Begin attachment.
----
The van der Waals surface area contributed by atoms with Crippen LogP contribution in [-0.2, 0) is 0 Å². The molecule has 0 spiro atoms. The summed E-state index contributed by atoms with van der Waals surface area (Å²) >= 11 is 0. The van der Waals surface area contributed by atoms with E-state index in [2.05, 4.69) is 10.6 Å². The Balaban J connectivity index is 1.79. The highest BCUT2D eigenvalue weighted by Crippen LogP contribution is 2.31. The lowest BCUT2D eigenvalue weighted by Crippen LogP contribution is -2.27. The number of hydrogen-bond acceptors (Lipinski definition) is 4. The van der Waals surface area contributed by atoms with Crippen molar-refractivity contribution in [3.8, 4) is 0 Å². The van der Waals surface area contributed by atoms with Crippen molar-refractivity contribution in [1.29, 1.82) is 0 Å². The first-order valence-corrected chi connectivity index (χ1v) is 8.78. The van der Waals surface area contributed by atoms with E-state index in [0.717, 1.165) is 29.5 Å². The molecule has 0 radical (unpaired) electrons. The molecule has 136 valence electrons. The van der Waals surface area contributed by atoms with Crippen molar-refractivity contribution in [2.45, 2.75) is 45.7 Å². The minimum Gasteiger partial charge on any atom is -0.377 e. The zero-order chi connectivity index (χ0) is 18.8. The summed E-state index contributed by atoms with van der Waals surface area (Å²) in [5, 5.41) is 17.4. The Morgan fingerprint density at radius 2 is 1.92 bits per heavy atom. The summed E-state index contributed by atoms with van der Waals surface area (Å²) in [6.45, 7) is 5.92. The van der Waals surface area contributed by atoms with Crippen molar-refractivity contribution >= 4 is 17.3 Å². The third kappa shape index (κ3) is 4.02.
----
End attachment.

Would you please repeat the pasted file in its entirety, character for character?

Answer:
The van der Waals surface area contributed by atoms with Crippen LogP contribution in [-0.2, 0) is 0 Å². The molecule has 0 spiro atoms. The summed E-state index contributed by atoms with van der Waals surface area (Å²) >= 11 is 0. The van der Waals surface area contributed by atoms with E-state index in [2.05, 4.69) is 10.6 Å². The Balaban J connectivity index is 1.79. The highest BCUT2D eigenvalue weighted by Crippen LogP contribution is 2.31. The lowest BCUT2D eigenvalue weighted by Crippen LogP contribution is -2.27. The number of hydrogen-bond acceptors (Lipinski definition) is 4. The van der Waals surface area contributed by atoms with Crippen molar-refractivity contribution in [3.8, 4) is 0 Å². The van der Waals surface area contributed by atoms with Crippen molar-refractivity contribution in [1.29, 1.82) is 0 Å². The first-order valence-corrected chi connectivity index (χ1v) is 8.78. The van der Waals surface area contributed by atoms with E-state index in [0.717, 1.165) is 29.5 Å². The molecule has 0 radical (unpaired) electrons. The molecule has 136 valence electrons. The van der Waals surface area contributed by atoms with Crippen molar-refractivity contribution in [2.45, 2.75) is 45.7 Å². The minimum Gasteiger partial charge on any atom is -0.377 e. The zero-order chi connectivity index (χ0) is 18.8. The summed E-state index contributed by atoms with van der Waals surface area (Å²) in [5, 5.41) is 17.4. The Morgan fingerprint density at radius 2 is 1.92 bits per heavy atom. The summed E-state index contributed by atoms with van der Waals surface area (Å²) in [6.45, 7) is 5.92. The van der Waals surface area contributed by atoms with Crippen molar-refractivity contribution >= 4 is 17.3 Å². The third kappa shape index (κ3) is 4.02.